Arizona Alliance of Black
Janelle Wood is a woman who loves and reverences the Lord. She is in love with her husband of 23 years and has been blessed to have a beautiful son and family. Janelle earned her Bachelors of Science degree in Economics from Arizona State University and her Masters of Arts degree in Biblical Leadership from Phoenix Seminary. She currently works in the insurance industry in the Claims Department and is a part of the management team. She has always had a heart for those in need and a passion to build up the people within her community. Janelle is the founder of Black Mothers Forum, Inc., a movement of black mothers coming together to end the bloodshed in the black community, especially our black sons. She is also the founder of a homeless ministry and served as a teacher, coach and mentor to women released from prison who desired to serve the Lord; restore broken relationships; and who desired to become positive influences within their respective communities. She has served as a pastor in the women's prison, various boards, Chief of Staff for the Phoenix City Council, Interim CEO of a women's international leadership development ministry, as well as, provided leadership development training to Christian women leaders from Egypt, Iraq, Jerusalem and Jordan. She is a member of Valley Leadership and Flinn Brown Civic Leadership, which are organizations that promote community development and growth. Janelle's prayer is that she will be a radiant light in dark places and leave a trail of hope, peace and love.
Arizona Alliance of Black School Educators
1334 E. Chandler Blvd., Ste. #5-D32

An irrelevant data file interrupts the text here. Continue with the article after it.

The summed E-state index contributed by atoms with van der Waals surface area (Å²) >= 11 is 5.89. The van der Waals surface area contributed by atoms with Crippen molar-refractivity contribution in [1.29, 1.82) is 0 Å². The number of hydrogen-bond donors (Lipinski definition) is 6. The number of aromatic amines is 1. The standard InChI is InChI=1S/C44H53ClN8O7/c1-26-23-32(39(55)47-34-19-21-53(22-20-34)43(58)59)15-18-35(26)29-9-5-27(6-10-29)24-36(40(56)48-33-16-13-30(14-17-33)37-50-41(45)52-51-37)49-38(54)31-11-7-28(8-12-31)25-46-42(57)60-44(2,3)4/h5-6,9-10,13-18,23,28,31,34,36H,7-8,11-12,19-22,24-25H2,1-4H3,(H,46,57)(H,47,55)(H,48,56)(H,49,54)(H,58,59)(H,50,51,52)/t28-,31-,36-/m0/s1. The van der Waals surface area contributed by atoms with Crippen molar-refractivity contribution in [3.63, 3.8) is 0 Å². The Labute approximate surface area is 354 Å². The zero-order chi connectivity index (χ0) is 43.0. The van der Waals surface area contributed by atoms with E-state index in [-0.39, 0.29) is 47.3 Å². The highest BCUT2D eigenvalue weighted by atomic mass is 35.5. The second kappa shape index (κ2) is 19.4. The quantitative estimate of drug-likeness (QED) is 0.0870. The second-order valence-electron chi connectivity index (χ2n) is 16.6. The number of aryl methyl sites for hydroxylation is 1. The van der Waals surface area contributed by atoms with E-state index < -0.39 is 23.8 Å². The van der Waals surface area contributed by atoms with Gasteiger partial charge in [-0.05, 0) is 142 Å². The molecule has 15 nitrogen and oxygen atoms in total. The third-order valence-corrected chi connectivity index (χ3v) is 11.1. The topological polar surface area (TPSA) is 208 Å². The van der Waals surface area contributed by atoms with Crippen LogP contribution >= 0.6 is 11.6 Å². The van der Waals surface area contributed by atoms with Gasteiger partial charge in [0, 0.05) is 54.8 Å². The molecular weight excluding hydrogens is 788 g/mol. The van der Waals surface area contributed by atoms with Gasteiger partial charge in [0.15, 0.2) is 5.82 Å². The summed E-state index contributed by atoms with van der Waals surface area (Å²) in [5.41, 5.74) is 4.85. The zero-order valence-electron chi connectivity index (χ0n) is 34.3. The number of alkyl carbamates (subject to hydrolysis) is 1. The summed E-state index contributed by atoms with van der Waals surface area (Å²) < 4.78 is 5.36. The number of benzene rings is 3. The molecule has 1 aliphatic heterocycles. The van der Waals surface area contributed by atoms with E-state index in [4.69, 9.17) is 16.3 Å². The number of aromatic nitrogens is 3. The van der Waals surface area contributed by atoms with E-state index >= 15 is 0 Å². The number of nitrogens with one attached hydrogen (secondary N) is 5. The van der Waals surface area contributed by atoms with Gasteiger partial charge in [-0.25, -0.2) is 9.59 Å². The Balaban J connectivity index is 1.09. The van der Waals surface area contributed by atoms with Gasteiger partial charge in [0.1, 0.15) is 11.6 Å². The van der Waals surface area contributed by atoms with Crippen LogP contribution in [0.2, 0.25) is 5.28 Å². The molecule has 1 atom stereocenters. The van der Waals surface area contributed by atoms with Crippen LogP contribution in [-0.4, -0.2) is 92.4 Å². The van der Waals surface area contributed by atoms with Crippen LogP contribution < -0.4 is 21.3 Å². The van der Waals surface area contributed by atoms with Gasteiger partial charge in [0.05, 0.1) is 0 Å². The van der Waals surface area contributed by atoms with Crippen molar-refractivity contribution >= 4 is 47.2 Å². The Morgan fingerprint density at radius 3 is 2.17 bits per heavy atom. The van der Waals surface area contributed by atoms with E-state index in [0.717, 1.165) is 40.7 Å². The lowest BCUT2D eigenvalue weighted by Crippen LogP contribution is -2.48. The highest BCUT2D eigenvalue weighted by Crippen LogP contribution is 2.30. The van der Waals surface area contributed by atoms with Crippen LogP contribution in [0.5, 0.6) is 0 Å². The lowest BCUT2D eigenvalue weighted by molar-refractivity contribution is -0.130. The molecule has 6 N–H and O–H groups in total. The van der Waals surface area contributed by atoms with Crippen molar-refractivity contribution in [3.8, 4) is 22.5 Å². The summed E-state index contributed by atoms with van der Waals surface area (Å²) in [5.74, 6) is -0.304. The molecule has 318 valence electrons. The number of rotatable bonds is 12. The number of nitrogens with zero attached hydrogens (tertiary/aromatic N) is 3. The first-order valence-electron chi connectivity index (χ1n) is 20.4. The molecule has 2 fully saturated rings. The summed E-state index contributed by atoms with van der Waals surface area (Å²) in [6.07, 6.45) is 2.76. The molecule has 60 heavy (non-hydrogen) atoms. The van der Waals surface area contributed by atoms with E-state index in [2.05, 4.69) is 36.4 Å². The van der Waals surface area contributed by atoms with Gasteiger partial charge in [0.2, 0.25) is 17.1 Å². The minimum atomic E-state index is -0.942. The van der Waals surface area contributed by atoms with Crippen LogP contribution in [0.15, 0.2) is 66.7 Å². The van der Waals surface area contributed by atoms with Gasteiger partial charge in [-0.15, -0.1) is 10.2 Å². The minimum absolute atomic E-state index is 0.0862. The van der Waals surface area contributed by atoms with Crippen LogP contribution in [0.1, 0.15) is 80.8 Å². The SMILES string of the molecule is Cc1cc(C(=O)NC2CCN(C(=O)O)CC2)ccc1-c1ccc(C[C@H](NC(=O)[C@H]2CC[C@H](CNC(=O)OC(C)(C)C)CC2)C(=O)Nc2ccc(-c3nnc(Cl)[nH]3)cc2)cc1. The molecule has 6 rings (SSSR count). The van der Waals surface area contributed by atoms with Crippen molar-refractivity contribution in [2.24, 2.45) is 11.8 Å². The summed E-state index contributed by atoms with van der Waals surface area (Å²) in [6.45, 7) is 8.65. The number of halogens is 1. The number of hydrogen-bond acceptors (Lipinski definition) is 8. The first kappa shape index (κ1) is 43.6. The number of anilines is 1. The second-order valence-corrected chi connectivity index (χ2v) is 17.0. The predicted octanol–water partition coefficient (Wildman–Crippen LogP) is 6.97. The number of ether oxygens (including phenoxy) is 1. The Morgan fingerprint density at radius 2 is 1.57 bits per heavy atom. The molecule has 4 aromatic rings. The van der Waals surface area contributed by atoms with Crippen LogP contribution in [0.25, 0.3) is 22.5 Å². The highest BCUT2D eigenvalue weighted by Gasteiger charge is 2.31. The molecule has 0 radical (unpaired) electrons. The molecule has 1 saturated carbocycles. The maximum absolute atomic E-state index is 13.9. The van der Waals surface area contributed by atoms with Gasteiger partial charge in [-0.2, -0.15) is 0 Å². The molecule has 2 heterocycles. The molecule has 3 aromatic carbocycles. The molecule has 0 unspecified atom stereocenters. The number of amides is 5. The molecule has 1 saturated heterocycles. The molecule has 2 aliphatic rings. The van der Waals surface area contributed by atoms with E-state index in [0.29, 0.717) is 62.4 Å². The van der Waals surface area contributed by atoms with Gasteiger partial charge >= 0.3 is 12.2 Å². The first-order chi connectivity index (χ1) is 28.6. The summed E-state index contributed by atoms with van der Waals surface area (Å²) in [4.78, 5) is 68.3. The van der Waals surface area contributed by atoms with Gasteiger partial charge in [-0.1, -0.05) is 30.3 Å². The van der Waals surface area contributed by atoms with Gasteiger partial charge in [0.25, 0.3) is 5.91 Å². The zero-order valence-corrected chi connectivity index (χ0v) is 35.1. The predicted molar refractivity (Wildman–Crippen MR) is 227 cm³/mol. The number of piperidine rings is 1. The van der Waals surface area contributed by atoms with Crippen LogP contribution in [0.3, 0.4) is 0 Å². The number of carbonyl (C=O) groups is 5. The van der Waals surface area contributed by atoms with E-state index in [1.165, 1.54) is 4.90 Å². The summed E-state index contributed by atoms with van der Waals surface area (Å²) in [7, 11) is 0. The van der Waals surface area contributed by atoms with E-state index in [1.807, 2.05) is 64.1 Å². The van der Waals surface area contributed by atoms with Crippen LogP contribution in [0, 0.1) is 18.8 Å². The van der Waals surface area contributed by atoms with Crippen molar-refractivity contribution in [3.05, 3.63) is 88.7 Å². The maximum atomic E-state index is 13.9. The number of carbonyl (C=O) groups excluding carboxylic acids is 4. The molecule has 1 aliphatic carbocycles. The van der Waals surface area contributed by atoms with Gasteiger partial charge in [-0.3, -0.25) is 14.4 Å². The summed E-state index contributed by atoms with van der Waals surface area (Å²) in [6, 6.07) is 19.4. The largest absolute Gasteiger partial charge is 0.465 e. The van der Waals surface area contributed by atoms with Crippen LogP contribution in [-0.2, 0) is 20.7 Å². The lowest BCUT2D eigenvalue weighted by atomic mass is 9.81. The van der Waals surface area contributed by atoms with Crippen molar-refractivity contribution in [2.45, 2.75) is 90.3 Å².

Phoenix, AZ 85048
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All Rights Reserved.
"Closing achievement gaps is a critical issue. The performance of Blacks is systematically different from that of other racial and ethnic groups. Decreasing gaps in student achievement means that we must increase the learning gains of Blacks."
- National Education Association
"The gap between teachers and students of color continues to grow. Over the past three years, the demographic divide between teachers and students of color has increased by 3 percentage points, and today, students of color make up almost half of the public school population. But teachers of color are just 18 percent of the teaching profession."
- Center for American Progress
"African-American students, particularly males, are far more likely to be suspended or expelled from school than their peers. Black students make up 18% of the students in the CRDC sample, but 35% of the students suspended once, and 39% of the students expelled."
- U.S. Department of Education
AzABSE pledges to continue serving as educational advocates for children who have been poorly served in the past. We further pledge to ensure that African-American and all other diverse students are effectively educated in the present and are accorded priorities for the future. We pledge to lead the way through the creation of a concrete model that demonstrates the goals of academic and cultural excellence.